Preparing for the Worst
In the attached photo, two men at the yard are making a "sleeve" around the boom. Once the carbon fiber sleeve is made of sufficient thickness and strength, it will be removed and stowed. Then during the voyage, should the boom break, and they do, I will attempt to repair it using the sleeve, epoxy and screws. Just another piece of equipment that I hope never to use. So what else is on the boat that is in the “hope never to use” category?
Two life rafts on deck and one below in case the boat goes upside down and I have to get out from an emergency opening.
Three EPIRBS. These are radio transmitters that send out an impulse in an emergency. The first one floats off its mount and starts sending signals automatically, or I could turn it on manually. Sometimes these go off when they should not, creating a false alarm. However I have a second one and should it go off thirty minutes later, for that is the duration I have chosen, then all will know that the first was not a false alarm, and that I am in danger and still alive - so please get cracking! Also, I have a third one on my safety harness so that if washed overboard and separated from my boat I can send off a satellite signal. However that will be a pretty serious situation as survival and rescue in such situations are rare.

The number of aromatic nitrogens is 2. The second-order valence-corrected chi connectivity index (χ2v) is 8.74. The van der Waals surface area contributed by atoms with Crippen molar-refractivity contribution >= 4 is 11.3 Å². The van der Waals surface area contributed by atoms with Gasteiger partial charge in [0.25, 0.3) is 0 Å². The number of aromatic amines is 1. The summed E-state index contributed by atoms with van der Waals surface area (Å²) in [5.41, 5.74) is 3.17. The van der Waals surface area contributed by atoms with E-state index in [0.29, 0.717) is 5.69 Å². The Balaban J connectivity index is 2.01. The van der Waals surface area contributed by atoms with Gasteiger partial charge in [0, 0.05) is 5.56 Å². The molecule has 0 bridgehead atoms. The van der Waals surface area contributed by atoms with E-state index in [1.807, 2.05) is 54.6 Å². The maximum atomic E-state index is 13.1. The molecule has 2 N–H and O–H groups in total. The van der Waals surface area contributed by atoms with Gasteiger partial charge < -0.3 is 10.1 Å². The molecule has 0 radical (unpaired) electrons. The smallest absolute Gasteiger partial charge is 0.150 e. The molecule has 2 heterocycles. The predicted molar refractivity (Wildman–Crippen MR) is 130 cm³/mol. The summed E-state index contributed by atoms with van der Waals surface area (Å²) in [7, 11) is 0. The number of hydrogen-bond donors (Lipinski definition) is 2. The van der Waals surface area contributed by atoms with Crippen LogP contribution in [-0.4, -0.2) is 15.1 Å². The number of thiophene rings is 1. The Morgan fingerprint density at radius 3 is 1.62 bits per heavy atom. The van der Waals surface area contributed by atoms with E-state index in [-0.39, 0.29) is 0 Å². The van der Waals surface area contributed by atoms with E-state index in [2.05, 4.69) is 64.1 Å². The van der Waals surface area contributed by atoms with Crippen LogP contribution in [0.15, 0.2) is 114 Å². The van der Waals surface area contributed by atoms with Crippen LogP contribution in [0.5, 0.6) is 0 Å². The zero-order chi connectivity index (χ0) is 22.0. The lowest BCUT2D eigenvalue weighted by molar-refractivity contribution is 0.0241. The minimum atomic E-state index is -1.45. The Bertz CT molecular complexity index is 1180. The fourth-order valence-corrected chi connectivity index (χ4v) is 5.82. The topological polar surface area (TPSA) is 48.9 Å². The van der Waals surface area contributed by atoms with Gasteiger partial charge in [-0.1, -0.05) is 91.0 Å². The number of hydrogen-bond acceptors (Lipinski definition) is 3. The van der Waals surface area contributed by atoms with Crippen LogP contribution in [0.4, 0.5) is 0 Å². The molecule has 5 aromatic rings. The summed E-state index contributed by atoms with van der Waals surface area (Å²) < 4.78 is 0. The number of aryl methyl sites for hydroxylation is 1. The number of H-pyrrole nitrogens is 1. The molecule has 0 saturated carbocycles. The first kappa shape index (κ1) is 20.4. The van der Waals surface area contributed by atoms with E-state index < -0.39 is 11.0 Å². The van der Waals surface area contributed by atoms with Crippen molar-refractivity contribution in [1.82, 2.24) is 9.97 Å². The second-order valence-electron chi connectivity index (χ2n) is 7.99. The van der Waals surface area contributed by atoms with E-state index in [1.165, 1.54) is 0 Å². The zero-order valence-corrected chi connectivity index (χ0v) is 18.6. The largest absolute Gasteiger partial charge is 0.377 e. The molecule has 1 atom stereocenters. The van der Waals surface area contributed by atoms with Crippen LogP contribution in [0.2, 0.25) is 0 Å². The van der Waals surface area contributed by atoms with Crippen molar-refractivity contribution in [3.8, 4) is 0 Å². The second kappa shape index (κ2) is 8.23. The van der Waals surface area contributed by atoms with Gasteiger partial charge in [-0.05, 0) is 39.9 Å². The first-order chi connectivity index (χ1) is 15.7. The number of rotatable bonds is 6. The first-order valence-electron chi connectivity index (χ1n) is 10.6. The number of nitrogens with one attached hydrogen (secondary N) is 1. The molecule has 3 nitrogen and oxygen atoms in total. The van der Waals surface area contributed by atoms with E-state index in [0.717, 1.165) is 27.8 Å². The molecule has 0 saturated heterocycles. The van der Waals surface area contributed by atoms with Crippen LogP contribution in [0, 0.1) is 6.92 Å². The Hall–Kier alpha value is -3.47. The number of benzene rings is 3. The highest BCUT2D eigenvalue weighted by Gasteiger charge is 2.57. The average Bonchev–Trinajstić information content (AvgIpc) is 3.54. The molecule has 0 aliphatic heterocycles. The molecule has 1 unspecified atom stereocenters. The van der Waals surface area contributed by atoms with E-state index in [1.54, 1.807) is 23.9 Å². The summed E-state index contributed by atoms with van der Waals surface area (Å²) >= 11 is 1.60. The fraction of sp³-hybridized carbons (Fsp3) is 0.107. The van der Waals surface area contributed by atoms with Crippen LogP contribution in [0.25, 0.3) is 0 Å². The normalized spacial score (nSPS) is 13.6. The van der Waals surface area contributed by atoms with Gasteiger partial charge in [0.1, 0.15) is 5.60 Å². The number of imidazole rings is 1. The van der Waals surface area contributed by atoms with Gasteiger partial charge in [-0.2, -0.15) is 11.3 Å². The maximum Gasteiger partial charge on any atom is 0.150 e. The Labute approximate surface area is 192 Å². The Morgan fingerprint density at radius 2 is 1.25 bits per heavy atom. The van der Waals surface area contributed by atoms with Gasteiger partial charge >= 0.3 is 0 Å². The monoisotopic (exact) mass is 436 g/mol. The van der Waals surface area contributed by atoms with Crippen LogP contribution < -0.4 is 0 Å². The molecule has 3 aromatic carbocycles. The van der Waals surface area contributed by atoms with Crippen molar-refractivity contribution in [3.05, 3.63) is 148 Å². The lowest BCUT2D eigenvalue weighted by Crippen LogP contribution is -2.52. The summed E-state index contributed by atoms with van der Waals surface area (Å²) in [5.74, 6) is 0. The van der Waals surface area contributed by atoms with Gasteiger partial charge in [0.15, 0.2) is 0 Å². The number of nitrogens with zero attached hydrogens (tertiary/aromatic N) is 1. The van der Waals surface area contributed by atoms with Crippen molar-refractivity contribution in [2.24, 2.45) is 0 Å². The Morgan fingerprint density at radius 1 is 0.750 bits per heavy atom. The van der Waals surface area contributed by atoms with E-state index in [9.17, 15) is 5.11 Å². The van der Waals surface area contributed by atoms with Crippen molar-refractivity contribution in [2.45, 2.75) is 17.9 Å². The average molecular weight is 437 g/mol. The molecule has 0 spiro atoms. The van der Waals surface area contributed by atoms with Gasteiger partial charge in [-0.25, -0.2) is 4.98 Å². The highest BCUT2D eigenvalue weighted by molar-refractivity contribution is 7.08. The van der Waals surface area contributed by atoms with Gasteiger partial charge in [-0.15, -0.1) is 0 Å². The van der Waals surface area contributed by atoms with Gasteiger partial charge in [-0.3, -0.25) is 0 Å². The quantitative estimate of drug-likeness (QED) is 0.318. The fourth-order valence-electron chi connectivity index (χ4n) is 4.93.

I also have a collection of wooden and rubber plugs to plug holes, and a good supply of epoxy and fiber to fill them over. In the event of a collision with an object that makes a hole, such as a log, bergy bit from an iceberg, or a container, I also have a "collision mat" which goes over the hole from the outside. However, my first recourse would be to change tack, i.e. change my heading and lift the hole as high as possible out of the water, slow down, use the water tight bulkheads to isolate the problem, use the mat to stem the flow and then begin the process of repair.
Who was it that said that “sailing is hours of relaxation punctuate by moments of sheer panic?"